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The Golden Anniversary of anything is a big deal. But to the Late Baby Boom Generation, any Golden anniversary of important musical events is that much more important for the nostalgic appeal they possess. We have already seen a couple of Golden Anniversaries mentioned: The Beatles' formation in 1960, the release of the first Beach Boys recording, Surfin' Safari (Capitol, 1962), the appearance of the Rolling Stones that same year. Booker T. and the M.G.s (for Memphis Group) released the Memphis soundtrack of American life in 1962 with the Mid-South, funky Green Onions.
Green Onions was the debut album for the quartet that was to go on to become the house band for Stax Records, appearing on such essential recordings as Otis Redding's "Dock of the Bay," Eddie Floyd's "Knock on Wood" (both co-written by guitarist Steve Cropper), Carla Thomas' "Tramp," Wilson Pickett's "In the Midnight Hour" and Sam and Dave's "Soul Man," among many, many others. The band's music and accompaniment were organic and essential; necessary and feral. Booker T. and the M.G.s defined Memphis Soul Music.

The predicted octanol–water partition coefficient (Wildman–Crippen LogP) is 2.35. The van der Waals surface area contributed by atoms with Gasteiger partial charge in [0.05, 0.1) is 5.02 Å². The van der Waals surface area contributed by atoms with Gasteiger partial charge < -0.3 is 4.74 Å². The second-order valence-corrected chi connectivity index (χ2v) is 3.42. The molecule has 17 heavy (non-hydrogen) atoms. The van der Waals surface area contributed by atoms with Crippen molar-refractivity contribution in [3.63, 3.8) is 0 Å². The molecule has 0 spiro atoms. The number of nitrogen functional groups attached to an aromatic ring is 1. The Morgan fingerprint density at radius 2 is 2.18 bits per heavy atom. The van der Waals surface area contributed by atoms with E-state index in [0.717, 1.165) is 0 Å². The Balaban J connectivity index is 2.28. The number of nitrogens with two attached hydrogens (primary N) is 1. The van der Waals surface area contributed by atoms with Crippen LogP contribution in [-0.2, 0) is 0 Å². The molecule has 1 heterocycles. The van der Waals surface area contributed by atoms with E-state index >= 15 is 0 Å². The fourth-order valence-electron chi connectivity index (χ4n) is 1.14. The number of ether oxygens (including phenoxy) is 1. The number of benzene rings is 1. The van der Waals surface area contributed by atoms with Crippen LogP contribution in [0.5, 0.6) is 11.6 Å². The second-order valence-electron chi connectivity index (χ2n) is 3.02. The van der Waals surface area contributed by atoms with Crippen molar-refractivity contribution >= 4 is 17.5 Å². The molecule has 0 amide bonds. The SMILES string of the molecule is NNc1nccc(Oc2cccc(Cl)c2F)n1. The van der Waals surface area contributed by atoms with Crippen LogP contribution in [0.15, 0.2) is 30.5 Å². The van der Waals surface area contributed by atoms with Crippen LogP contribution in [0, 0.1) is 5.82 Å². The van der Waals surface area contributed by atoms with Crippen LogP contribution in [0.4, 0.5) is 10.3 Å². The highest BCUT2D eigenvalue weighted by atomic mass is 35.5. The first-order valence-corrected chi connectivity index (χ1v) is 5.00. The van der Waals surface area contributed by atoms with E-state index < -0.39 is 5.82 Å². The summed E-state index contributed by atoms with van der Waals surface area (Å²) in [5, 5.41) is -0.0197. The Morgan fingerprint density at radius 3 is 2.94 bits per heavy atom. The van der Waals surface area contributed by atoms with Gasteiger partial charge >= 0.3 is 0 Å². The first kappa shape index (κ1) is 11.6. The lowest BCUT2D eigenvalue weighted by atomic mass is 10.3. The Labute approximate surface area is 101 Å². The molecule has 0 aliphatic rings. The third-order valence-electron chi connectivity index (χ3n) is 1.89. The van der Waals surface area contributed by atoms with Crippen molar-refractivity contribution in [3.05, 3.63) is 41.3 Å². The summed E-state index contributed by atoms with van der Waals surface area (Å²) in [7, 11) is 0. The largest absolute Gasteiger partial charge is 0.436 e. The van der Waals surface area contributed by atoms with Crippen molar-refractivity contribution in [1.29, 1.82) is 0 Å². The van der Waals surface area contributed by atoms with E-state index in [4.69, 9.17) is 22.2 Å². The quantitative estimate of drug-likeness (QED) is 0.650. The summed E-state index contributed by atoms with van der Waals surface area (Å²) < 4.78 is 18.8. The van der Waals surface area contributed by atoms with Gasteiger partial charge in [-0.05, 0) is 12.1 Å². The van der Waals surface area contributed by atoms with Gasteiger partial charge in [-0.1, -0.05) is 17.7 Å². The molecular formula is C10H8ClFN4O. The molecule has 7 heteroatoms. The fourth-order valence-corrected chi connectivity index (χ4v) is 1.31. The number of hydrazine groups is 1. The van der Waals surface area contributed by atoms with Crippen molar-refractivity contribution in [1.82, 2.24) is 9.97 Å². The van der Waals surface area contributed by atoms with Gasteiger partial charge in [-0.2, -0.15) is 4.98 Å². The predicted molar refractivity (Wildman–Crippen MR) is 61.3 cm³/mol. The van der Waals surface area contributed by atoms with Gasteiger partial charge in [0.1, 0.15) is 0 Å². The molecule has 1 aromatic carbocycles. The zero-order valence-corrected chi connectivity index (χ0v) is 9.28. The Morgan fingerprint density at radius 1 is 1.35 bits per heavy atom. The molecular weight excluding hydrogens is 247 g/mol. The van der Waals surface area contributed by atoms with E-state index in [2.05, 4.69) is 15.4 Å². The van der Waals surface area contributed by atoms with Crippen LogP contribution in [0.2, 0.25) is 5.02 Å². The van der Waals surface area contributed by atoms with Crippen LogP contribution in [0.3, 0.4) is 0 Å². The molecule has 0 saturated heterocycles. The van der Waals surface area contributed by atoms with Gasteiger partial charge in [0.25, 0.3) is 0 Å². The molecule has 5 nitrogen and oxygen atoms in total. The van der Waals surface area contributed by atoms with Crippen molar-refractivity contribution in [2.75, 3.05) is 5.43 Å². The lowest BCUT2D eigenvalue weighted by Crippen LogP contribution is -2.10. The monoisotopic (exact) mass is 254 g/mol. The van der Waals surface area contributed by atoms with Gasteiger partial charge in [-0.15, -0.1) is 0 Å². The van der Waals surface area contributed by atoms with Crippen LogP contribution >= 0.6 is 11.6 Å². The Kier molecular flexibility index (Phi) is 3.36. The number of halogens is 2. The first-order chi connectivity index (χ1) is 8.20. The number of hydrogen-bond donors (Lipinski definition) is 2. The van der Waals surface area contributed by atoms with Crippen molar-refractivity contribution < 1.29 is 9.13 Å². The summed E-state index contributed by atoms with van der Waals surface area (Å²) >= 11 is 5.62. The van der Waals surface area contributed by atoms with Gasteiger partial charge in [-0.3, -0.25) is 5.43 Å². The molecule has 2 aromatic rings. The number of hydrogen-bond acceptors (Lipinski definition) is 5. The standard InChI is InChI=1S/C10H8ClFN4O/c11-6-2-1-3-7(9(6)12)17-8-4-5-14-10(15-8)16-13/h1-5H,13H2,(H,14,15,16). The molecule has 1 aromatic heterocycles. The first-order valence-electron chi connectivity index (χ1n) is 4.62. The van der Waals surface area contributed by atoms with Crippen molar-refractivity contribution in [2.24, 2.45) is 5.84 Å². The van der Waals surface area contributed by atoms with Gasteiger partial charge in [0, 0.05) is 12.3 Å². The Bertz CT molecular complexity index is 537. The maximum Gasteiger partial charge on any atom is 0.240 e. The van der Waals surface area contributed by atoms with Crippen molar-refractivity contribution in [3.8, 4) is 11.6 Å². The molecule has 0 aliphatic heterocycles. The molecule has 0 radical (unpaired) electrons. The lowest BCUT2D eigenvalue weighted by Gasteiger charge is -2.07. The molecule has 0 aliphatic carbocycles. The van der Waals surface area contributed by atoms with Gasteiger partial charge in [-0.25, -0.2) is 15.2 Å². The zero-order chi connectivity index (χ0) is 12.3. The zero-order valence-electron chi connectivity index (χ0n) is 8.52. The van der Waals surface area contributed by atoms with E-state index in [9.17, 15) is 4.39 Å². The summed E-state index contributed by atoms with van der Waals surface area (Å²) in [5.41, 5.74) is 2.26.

The definitive soul-blues "Green Onions" resulted from a throw-off jam while the band awaited Arkansan and Sun Records stalwart Billy Lee Riley. Booker T. affected a nervous minor-key blues romp that got torn by Cropper's saw-blade Telecaster. While the band would never reproduce the success of this release, they did remain a vital part of the American musical landscape. The remainder of this disc sounds quaintly antique by today's standards, but this music is not about today; it is about back in the day. This is the soundtrack of the Midsouth heard on the radio KAAY the Mighty 1090, 50,000 Watts of Power! Happy Anniversary, Green Onions.
Track Listing: Green Onions See; Rinky-Dink; I Got a Woman; Mo' Onions; Twist And
Shout; Behave Yourself; Stranger On the Shore; Lonely Avenue; One Who
Really Loves You; Can't Sit Down;A Lover, A Friend; Comin' Home Baby;
Green Onions(live); Can't Sit Down (live).
Personnel: Booker T. Jones: organ; Steve Cropper guitar; Lewis Steinberg: bass (1-
12); Donald Duck Dunn: bass (13, 14); Al Jackson, Jr.: drums.
I love jazz because anything is possible; it has few rules and the best jazz breaks those ones. I prefer free improv because it doesn't really have any rules at all.
I was first exposed to jazz in my teens (in the late sixties).
The first jazz record I bought was Filles de Kilimanjaro by Miles Davis, shortly followed by Extrapolation by John McLaughlin.
My advice to new listeners is to listen as widely as possible and not to make snap judgments--stick with it.